The Legend of Tarzan
by Tony Medley
Runtime 110 minutes.
OK for children.
This movie is an
embarrassment. Some scenes have backdrops that look so phony they are
reminiscent of the opening scenes of another Warner Bros. movie,
Casablanca (1942). If they arenít phony, they certainly look it.
Other scenes, however, do have beautiful scenery shots of Africa.
This isnít the same
story that Edgar Rice Burroughs wrote and that has been made into
umpteen movies. This story is that Tarzan (Alexander Skarsgard) has
returned to London, married Jane, and is a Member of Parliament. He is
recruited back to Africa to serve as a trade emissary to Parliament.
But mischief is
afoot. Unbeknownst to Tarzan, the bad guy, Leon Rom (Christoph Waltz),
the envoy to the King of Belguim, has set the whole thing up. In order
to get money so the King can send his army to take over the Congo, Leon
arranged for Tarzan to be chosen as the emissary. Leon has made a deal
with tribal chieftain, Mbongo (Djimon Hounsou), to capture Tarzan and
deliver him to the Mbongo so Mbongo can get revenge against Tarzan for
killing his son. If he does that, Leon is going to get a huge bag full
of diamonds for the King.
In order that there
be a movie, Jane (Margot Robbie) tags along with Tarzan on the trip.
Waltz plays the same
basic character he played in Inglorious Bastards (2009). He does
it well, but isnít he getting tired of it by now, the ingratiating,
charming, evil villain?
Samuel Jackson is
thrown in as a meaningless character, George Washington Williams
(apparently based on an historical figure), I guess to get some racial
diversity among the stars. He adds exactly nothing to the story, except
some unneeded and not very humorous humor.
And, speaking of the
story, it is ridiculous. But if you think the story is ridiculous, wait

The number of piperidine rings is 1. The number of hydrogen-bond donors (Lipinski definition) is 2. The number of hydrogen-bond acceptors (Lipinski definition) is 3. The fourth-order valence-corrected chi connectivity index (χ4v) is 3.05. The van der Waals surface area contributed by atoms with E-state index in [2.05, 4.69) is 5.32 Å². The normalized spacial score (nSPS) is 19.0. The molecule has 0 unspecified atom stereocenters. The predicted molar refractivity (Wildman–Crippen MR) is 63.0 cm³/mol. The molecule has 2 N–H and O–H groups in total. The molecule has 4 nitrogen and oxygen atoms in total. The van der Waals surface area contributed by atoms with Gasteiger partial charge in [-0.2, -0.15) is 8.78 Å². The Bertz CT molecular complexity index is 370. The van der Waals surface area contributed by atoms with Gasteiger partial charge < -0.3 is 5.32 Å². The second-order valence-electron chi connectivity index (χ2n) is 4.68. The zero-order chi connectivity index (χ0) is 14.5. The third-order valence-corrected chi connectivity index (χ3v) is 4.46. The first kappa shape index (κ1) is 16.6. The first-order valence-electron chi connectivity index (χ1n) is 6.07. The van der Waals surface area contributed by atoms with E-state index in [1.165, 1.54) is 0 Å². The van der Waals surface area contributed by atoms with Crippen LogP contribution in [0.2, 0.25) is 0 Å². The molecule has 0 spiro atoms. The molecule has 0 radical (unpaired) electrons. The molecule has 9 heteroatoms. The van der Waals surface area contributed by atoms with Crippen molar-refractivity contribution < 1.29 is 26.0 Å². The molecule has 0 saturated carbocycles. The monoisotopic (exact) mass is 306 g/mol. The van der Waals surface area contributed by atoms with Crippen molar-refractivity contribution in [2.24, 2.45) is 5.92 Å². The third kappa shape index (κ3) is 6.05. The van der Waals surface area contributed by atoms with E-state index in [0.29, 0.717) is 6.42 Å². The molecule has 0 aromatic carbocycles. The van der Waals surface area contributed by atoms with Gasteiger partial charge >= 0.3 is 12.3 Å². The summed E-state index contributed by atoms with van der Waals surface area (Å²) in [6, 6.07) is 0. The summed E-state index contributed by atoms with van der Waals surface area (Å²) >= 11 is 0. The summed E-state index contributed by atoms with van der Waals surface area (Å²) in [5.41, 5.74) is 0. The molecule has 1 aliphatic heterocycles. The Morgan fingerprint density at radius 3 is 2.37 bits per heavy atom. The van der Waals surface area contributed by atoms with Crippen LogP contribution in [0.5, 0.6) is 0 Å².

until you see the ending! It is so stunningly idiotic it would ruin any
movie, much less this one that didnít need much to be ruined. Whatever
tension had been built up as Tarzan chases Leon completely dissolves by
an ending so bad it canít even qualify as anti-climactic.
In addition to Waltz,
Robbie gives a pretty good performance as the feisty Jane. But a 21st
Century gal like this Jane would have been at sea in 1890. Some of the
lines she utters wouldnít have been understood by any 19th
doesnít have much to say, itís fortunate that itís not much more than
ďMe Tarzan, You Jane.Ē He doesnít ever say that, actually, even though
there are flashbacks throughout the film that sort of tell the story of
their first meeting. When we meet him heís a cultured man of perfect
English and manners in London, although he needs a haircut. When he
takes off his shirt and starts running around in the jungle, we see why
he was cast for the part.
The film takes place
in 1890 but all the natives speak perfect English, as if they were all
trained at the Royal Shakespeare Company, which these guys playing the
natives probably were. So much for verisimilitude.
The only really
positive things about the movie are the CGI-created animals, especially
the gorilla who engages Tarzan in a fight. While the animals are
realistic, the fight and the result are absurd.
This is little more
than what would have been a B film in the 1930s-40s, the second feature
of a double bill, and it might not have even made that cut.